Processing differences between person and number: A theoretical interpretation

Peter Ackema, Ad Neeleman

Research output: Contribution to journalArticlepeer-review


The literature on processing of person and number agreement contains some apparently contradictory results. On the one hand, some ERP studies do not find a qualitative difference between person and number when an agreeing verb does not match the features of its subject, the controller of the agreement relation (Silva-Perreyra and Carreiras 2007, Zawiszewski et al. 2016). On the other hand, an ERP study reported in Mancini et al. 2011 did find a qualitative difference between agreement violations in person and agreement violations in number, a result further corroborated by an fMRI study reported in Mancini et al. 2017. At the same time, there is also a trend on which the literature appears to agree: on the whole the response to agreement violations in person is stronger than the response to number agreement violations. In this paper we will argue that the constellation of reported results can be accounted for by adopting a theory of person and number features that has the following two core properties: (i) pronouns are specified for both person and number, but regular NPs are specified for number only and do not carry any person specification; (ii) all of first, second and third person are characterized by one or more person features, whereas, in contrast, one of the numbers (singular) corresponds to the absence of number features.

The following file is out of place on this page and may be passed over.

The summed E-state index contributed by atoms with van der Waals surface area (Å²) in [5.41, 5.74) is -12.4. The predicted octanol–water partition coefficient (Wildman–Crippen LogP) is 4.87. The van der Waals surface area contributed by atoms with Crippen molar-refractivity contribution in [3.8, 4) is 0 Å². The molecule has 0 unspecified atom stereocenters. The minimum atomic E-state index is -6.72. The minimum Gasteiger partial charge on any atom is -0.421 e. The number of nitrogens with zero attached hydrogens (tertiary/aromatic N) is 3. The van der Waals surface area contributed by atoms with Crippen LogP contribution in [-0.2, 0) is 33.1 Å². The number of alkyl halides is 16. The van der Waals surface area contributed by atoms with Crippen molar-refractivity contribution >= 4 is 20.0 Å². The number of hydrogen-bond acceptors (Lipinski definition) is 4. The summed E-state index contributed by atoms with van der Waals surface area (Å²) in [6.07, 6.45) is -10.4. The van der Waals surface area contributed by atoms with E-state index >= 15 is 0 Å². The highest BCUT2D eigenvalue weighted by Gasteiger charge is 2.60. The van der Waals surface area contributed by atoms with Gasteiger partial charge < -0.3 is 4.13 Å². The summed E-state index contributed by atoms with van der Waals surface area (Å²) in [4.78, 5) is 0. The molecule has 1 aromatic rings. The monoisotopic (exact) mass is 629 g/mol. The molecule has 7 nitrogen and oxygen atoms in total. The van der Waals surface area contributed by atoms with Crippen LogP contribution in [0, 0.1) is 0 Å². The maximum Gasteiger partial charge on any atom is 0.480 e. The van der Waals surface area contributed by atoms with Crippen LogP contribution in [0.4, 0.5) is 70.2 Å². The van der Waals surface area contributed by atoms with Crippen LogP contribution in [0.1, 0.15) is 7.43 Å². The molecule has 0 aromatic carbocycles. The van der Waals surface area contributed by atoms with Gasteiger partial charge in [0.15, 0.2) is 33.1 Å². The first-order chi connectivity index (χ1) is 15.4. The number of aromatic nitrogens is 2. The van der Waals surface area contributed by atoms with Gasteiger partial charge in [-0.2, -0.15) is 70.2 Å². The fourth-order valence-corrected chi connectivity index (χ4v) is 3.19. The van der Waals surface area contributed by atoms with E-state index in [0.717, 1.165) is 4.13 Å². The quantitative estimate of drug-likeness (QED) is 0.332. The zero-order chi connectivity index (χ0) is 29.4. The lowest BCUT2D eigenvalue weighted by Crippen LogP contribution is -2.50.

Original languageEnglish
JournalFrontiers in Psychology
Publication statusPublished - 14 Feb 2019


  • person
  • number
  • agreement
  • features


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